Tag: failure to state a claim

Incommunicado Detention

Ashcroft v. Iqbal, 556 U.S. 662 (2009)

FACTS: The Federal Bureau of Investigation (FBI) detained and arrested Javaid Iqbal on criminal charges. Iqbal claims Robert Mueller and John Ashcroft’s carceral policies discriminates against him on the basis of his national origin, race, and religious beliefs. Iqbal further claims jailors assaulted him and violated his right to bodily integrity.

PROCEDURAL HISTORY: Iqbal (Respondent) brought a class action suit against Ashcroft (Petitioners) for racial discrimination. The district court denied Petitioners’ motion to dismiss. Before the final judgment of the case, Petitioners brought an appeal before the Second Circuit. The appeals court affirmed the district court’s decision.

JUDGMENT: Reversed and remanded.

ISSUE: Whether Respondent’s complaint met the Twombly standard to survive a motion to dismiss.

HOLDING OF THE COURT: SCOTUS held Respondent did not plead enough facts in his complaint to state a claim against Petitioners for discrimination.

RATIONALE: Respondent failed to show Petitioners intended to discriminate against him based on a protected characteristic. Although Rule 9 reduces the pleading standard for discriminatory intent, plaintiffs cannot plead the plain elements of a cause of action. If so, this would circumvent the function of Rule 8.

SYNTHESIS: Under the flexible ‘plausibility standard,’ as stated in Twombly, a plaintiff must delineate their factual allegations for them to be plausible. However, SCOTUS found the present case to be dissimilar from Twombly, as the doctrine of respondeat superior does not apply to Bivens and § 1983 claims. Thus, a plaintiff’s complaint should delineate how a government official, individually, violated their constitutional right.

High speed internet

Bell Atlantic Corp. v. Twombly, 550 U.S. 544 (2007)

FACTS: William Twombly and Lawrence Marcus (Respondents) argues Bell Atlantic Corporation (Petitioners) conspired to prevent access to Respondents’ telephone and high speed internet services markets. Respondents also argue the Petitioners violated § 1 of the Sherman Act when they impeded competition and, allotted markets and customers to each other.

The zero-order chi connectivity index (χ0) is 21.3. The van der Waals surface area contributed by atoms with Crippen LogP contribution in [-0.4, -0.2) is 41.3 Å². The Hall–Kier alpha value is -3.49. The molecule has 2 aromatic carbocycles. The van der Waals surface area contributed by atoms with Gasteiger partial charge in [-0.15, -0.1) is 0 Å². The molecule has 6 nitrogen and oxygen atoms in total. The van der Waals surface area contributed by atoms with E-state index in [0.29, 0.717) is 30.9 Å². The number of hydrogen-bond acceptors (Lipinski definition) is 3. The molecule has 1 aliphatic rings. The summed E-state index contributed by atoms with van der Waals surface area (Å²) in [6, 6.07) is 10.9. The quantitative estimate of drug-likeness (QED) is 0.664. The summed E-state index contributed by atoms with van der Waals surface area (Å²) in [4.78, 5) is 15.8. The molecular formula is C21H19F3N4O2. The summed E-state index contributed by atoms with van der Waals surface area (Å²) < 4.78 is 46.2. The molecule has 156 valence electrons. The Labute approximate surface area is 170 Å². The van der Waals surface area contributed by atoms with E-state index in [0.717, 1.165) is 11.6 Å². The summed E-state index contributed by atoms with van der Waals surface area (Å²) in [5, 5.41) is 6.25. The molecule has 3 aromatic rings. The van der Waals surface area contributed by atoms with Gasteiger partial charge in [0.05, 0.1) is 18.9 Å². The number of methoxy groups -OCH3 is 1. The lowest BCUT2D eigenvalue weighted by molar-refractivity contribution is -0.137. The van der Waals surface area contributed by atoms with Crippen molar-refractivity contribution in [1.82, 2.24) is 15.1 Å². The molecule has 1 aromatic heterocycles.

PROCEDURAL HISTORY: Respondents sued Petitioners for violations of the Sherman Act. The district court dismissed Respondents’ complaint for failure to state a claim upon which relief can be granted. Respondents appealed to the Second Circuit and, it reversed the district court’s decision. Petitioners appealed to the SCOTUS and it granted certiorari.

JUDGMENT: Reversed and remanded.

ISSUE: What must a plaintiff plead in order to state a claim under § 1 of the Sherman Act?

HOLDING OF THE COURT: Plaintiffs must follow 9(b)-(c)of the Fed. R. Civ. P. and, particularize their factual allegations.

RATIONALE: While the appeals court found plaintiffs do not have to plead plus factors for an antitrust claim to persist, SCOTUS stated under Rule 8(a)(2), plaintiffs must show they are entitled to relief. According to SCOTUS’ rationale, if a plaintiff’s complaint includes blind assertions disguised as factual allegations, a plaintiff is not entitled to relief. Rule 9(b)-(c).

SYNTHESIS: While the Conley Court stated a plaintiff’s complaint need only have a short statement and give defendants fair notice, the Twombly Court disagreed. In fact, it criticized, questioned, and overturned Conley’s “no set of facts” language. In SCOTUS’ view, the plaintiff should expound on the facts, not their legal right to bring suit.